Female inmates piling on so much weight they are breaking toilet seats

Female inmates at South London prison are piling on so much weight they are breaking toilet seats

  • Inspectors said ‘large proportions’ of 210 Downview inmates were ‘overweight’
  • Women are locked in for 22 hours a day, with just 30 mins allowed for exercise
  • While they are stuck inside their cells, many end up feasting on snacks instead 
  • Prisoners are piling on so much weight inside they are constantly breaking toilet seats.

    Inspectors at HMP Downview in South London said that a ‘large proportion’ of the 210 female inmates were ‘overweight’, with many gaining weight over lockdown.

    Women are locked in their single cells for around 22 hours-a-day, with just 30 minutes allowed out for exercise, with many ending up feasting on snacks in their cells instead.

    Prisoners even complained to inspectors from the Independent Monitoring Board (IMB) about piling on the pounds since being jailed after falling into a pattern of ‘comfort eating’.

    Inspectors at HMP Downview in South London said that a ¿large proportion¿ of the 210 female inmates were ¿overweight¿, with many gaining weight over lockdown

    Inspectors at HMP Downview in South London said that a ‘large proportion’ of the 210 female inmates were ‘overweight’, with many gaining weight over lockdown

    A report into the jail stated that many in-cell toilet seats had been broken in the past year – and had to be replaced.

    It stated: ‘Toilet seats were broken in several cells on different wings.

    ‘We were informed that they broke regularly.’

    Commenting on the jail’s health promotion strategy, the inspectors said it aimed at ‘tackling obesity’ in the jail, as well as serving up ‘lighter meals’, like salads.

    The report stated: ‘A holistic well-being programme was promising.

    ‘It aimed to tackle obesity and included providing psychological services offering advice on emotional eating.’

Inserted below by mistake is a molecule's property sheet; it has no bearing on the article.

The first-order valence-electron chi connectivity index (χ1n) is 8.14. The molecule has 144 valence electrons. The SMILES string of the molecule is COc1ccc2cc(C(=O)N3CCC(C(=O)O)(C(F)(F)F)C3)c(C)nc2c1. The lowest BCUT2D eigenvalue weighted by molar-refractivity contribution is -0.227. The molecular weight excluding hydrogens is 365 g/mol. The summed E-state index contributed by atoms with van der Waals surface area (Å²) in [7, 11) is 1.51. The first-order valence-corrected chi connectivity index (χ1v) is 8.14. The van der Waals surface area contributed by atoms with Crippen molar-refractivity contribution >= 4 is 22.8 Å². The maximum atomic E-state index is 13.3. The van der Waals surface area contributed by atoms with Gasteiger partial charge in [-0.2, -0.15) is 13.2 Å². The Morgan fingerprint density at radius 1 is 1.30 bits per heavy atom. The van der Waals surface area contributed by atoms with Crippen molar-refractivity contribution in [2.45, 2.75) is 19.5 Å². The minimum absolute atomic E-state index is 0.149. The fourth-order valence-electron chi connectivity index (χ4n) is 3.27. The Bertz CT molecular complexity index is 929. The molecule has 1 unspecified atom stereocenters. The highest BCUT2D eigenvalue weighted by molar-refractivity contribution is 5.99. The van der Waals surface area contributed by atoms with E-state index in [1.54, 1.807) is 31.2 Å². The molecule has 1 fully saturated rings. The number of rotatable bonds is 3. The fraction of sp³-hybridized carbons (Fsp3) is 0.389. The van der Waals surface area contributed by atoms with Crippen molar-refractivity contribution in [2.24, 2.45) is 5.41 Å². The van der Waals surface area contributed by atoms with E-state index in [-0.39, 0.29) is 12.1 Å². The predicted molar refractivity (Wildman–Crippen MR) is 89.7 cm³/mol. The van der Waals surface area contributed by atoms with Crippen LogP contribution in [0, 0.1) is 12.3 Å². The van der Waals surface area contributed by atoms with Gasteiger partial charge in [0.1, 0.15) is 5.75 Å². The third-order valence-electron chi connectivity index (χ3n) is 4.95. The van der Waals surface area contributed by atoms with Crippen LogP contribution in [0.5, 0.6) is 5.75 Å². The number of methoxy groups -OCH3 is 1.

A jail source said that it was ‘difficult’ to keep up with the number of toilet seats being wrecked, adding: ‘At one point we were struggling to replace the broken loo seats at all.

    ‘Some of them only last a week or two before they start cracking and we don’t hear the end of it until we get a replacement.’

    Another recent report into the jail stated that inspectors were ‘concerned about high levels of obesity’ among inmates at the jail.

    It stated: ‘The Board has noticed, and is concerned about, high levels of obesity and weight gain in some women.

    ‘The prison promotes healthy eating and makes sure that the women are aware of the risks of obesity.

    ‘Nonetheless, a large proportion of the women appear to be overweight, and a number have commented to the Board about their weight gain while in prison.’

    The jail, which is also home to the UK’s first dedicated transgender unit, is known for serving up ‘generous portions’ of food to lags.

    Typical grub served up includes fish and chips, pasta bakes, burgers, roast chicken, curries and pizza – with desserts including doughnuts, spongecake and crumble and custard.

    The prison has agreed to draw up a new ‘health promotion strategy’ alongside the NHS to combat health problems in prisoners ‘holistically’.

    The aim is to treat the ‘whole person’ – taking into account the body, mind, social factors – to solve underlying issues.

    Among the areas to be targeted include obesity, exercise, healthy eating and nutrition, depression, anxiety, substance misuse and smoking.

    There are also plans for review of the ‘quality and nutritional content’ of the diet – and the ‘promotion of healthy eating’.

    Advice on obesity and healthy eating includes exercising regularly, doing ‘fast walking or jogging’, eating a ‘balanced diet’, as well as ‘eating slowly’.

    A spokesman for the Prison Service said: ‘Offenders are provided with healthy meals and the opportunity to exercise throughout their time in prison.’